Medical marijuana is legal in 28 states and the District of Columbia, where lawmakers recognize medical research showing cannabis can alleviate symptoms of serious conditions, including epileptic and seizure disorders in children, cancer and Parkinson’s Disease. Sixteen more states have laws regulating cannabidiol.
However, medical marijuana remains illegal under federal law, leaving patients and providers vulnerable to arrest—even if they are in compliance with their state laws. As a currently classified Schedule I drug, federal law restricts medical marijuana research, as well as fair and safe financial services for medical marijuana-related businesses. Senator Gillibrand, along with Senators Cory Booker (D-NJ) and Rand Paul (R-KY), have introduced a bipartisan bill—the Compassionate Access, Research Expansion and Respect States (CARERS) Act—to recognize that marijuana has accepted medical use, and that it is the states’ responsibility to set medical marijuana policy.
This bill will:
(1) Recognize States’ Responsibility to Set Medical Marijuana Policy and Eliminate Potential Federal Prosecution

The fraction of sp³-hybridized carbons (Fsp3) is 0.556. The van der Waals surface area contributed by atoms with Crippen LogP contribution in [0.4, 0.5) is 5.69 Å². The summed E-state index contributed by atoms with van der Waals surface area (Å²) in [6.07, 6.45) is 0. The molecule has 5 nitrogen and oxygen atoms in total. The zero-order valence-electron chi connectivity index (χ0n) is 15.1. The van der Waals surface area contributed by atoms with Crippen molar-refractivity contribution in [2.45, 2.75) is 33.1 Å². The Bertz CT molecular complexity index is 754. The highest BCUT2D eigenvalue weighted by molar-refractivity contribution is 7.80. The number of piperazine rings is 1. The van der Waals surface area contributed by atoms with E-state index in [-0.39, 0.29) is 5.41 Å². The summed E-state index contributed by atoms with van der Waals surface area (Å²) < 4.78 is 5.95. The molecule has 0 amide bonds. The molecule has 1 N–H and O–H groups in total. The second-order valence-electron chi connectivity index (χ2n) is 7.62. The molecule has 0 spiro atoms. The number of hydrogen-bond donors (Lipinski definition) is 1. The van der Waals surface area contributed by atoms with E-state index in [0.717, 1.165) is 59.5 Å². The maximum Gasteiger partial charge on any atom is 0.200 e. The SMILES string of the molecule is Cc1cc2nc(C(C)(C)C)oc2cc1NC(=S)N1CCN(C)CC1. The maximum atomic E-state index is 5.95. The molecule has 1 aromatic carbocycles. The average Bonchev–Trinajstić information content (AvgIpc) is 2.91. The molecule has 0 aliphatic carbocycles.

The CARERS Act amends the Controlled Substances Act so that states can set their own medical marijuana policies. The patients, providers and businesses participating in state medical marijuana programs will no longer be in violation of federal law and vulnerable to federal prosecution.
(2) Allow States to Import Cannabidiol (CBD), Recognized Treatment for Epilepsy and Seizure Disorders
The CARERS Act amends the Controlled Substances Act to remove specific strains of CBD oil from the federal of definition of marijuana. This will allow youth suffering from intractable epilepsy to gain access to the medicine they need to control their seizures.
(3) Provide Veterans Access
Doctors in Department of Veterans Affairs facilities are currently prohibited from prescribing medical marijuana. The CARERS Act would allow VA doctors to recommend medical marijuana to military veterans.
(4) Expand Opportunities for Research
The CARERS Act removes unnecessary bureaucratic hurdles for researchers to gain government approval to undertake important research on marijuana. On June 24, 2015, Senator Kirsten Gillibrand testified in front of the Senate Caucus on International Narcotics Control about the benefits of cannabidiol as medical treatment and the need to make it legally available to patients who live in states where medical marijuana is legal. You can download her testimony as well as the testimony of other witnesses she submitted here.